Friday, 28 November 2014

Fear Speech and Conflict Escalation

As a short excursion away from the ECHR, permit me to draw your attention to an article I just published in the Human Rights Quarterly. In the article I introduce the notion of "fear speech" as a complement to the well-known notion of "hate speech". I have endeavored to connect insights from the field of conflict studies to the way in which legal scholars and practitioners deal with freedom of expression in situations of risks of violence. The article is entitled "Words of Violence: “Fear Speech,” or How Violent Conflict Escalation Relates to the Freedom of Expression" and was published in no. 4 of vol. 36 (November 2014). This is the abstract:

The limits of the freedom of expression are a perennial discussion in human rights discourse. This article focuses on identifying yardsticks to establish the boundaries of freedom of expression in cases where violence is a risk. It does so by using insights from the social sciences on the escalation of violent conflict. By emphasizing the interaction between violence and discourse, and its effect on antagonisms between groups, it offers an interdisciplinary perspective on an ongoing legal debate. It introduces the notion of “fear speech” and argues that it may be much more salient in this context than hate speech.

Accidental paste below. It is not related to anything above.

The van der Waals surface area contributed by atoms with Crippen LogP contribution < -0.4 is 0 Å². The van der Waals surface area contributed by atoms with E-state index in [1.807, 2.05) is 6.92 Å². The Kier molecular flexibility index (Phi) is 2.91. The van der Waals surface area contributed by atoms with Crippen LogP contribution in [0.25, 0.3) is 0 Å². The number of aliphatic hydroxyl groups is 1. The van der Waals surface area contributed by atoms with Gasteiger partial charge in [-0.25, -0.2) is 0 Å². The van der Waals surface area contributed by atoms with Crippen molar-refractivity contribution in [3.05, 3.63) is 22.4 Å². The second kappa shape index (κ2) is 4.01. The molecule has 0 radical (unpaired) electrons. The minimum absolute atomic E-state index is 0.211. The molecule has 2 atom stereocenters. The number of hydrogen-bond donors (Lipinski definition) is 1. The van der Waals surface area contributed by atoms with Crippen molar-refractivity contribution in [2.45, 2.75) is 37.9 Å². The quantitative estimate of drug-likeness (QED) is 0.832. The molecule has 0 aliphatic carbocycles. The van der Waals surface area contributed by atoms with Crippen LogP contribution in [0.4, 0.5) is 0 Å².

Thursday, 27 November 2014

Book on ECHR and Transitions

Dr. Inga ┼ávarca has published the book 'The Procedure of the European Court of Human Rights Regarding Countries in Transition. The ECtHR’s Transitional Justice Cases against Latvia', which is also her PhD dissertation obtained at the University of Hamburg. Beyond being a case study of Latvia in transiton, it also has a lot of general insights to offer on transitional justice and the ECHR. This is the book's summary: 

After the collapse of the Soviet Union, all post-communist states in Europe were countries in transition facing specific judicial problems when they acceded to the European Convention on Human Rights.

These new Member States applied various transitional justice tools resulting in numerous applications examined by the European Court of Human Rights (ECtHR). Nevertheless, the ECtHR has not (yet) followed a clear and foreseeable methodical approach to deal with these unique and complicated cases in an equal manner.

This analysis comes up with suggestions how to deal methodically with the changing role of the ECtHR and the challenges created by countries in transition with their manifold legacies.